After three months of excessive investigation, the University of Kentucky fired its entire team of coaches who used to train one of the best cheer divisions in the U.S.
Head coach Jomo Thompson and assistants Ben Head, Spencer Clan, and Kelsey LaCroix were fired for failing to regulate off-campus events such as public nudity, alcohol consumption, and hazing. The representatives of the university officially announced this on May 18th.
A retreat at a Kentucky lake camp during the summer of 2019 was filled with all kinds of inappropriate fun among the cheerleading squad. The members were wearing cheerleader outfits with no underwear, performing “lewd chants” and performed the so-called “basket tosses” routines — throwing their half-nude teammates into the lake. The cheerleaders also got drunk to the point where the required medical attention.
The coaches witnessed a good portion of these activities, but none of them has done anything to stop it. The investigation was not kind on a longtime primary adviser T. Lynn Williamson, Kentucky’s principal deputy general counsel either, accusing him of “lax oversight and poor judgment.” Williamson retired days after the investigation started, and was told to not contact the squad, reports the Daily Mail.
More than 60 squad members, including the coaches and administrative staff, were interviewed during the internal investigation. The university concluded that no cases of sexual assault or sexual misconduct took place during the cheerleading squad’s summer retreat.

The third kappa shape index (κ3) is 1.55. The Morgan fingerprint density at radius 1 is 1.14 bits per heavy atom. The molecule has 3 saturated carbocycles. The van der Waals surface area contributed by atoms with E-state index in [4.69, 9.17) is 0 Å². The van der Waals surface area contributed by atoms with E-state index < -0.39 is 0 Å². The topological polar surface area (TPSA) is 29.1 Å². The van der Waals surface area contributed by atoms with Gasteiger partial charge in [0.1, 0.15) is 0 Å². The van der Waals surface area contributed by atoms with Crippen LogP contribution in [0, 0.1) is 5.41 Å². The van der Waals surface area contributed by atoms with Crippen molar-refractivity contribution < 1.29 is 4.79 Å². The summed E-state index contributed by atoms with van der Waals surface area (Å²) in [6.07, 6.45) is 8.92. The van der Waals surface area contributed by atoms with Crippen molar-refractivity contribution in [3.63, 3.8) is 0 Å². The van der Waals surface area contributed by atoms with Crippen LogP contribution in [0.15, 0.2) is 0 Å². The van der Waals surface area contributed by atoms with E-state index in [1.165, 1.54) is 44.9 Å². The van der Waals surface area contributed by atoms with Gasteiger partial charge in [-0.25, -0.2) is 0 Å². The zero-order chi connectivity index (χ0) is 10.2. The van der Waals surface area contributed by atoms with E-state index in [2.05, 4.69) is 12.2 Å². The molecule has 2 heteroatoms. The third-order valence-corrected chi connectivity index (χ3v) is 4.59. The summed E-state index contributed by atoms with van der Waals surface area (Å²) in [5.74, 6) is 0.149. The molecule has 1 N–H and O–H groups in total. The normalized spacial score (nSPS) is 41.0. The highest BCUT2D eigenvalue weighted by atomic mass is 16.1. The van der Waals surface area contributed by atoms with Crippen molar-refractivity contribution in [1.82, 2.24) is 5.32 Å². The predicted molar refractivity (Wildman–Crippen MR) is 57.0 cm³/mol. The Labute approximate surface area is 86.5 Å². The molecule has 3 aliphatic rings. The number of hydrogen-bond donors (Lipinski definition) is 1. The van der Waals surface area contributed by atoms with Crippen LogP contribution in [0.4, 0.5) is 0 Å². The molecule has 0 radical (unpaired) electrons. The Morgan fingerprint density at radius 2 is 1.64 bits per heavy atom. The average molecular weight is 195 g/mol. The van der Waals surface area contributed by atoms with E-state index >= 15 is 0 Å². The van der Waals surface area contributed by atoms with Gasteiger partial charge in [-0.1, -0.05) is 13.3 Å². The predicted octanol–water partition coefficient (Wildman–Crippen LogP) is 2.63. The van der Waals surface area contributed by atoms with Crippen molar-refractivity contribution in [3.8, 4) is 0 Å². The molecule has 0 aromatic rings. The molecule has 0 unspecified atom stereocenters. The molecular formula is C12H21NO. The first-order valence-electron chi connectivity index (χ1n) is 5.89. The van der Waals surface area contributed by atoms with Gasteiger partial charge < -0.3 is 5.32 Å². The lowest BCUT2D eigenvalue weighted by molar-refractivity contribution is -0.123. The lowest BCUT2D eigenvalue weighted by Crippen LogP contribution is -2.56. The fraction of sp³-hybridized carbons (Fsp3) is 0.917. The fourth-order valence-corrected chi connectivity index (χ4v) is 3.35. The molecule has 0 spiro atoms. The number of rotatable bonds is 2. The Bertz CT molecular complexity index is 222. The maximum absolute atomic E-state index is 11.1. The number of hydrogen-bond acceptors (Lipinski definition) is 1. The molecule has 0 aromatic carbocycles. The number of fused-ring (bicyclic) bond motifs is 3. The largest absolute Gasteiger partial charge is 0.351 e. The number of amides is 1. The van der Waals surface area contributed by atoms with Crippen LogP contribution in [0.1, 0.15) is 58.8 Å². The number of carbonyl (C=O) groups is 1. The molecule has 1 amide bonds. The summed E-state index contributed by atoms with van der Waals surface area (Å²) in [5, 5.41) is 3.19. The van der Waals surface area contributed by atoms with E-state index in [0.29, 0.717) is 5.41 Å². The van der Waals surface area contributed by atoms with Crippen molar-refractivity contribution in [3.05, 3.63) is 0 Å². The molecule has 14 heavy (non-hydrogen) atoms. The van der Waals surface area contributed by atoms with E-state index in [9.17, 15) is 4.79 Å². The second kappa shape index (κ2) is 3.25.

Thompson, Head, Clan, and LaCroix were all supposed to put an end to the inappropriate behavior, according to the Kentucky President Eli Capilouto. “They failed to take sufficient steps to address the conduct,” he said during his online press-conference. “They did not act in ways that would protect the health, safety, and well-being of our students who were entrusted to their care. This is not who we are at the University of Kentucky. This is not what we do.”
The University of Kentucky’s cheerleading program has won 24 national titles in 35 years, making them one of the best in their field. Right now they are searching for a new coach under the supervision of associate director Sandy Bell.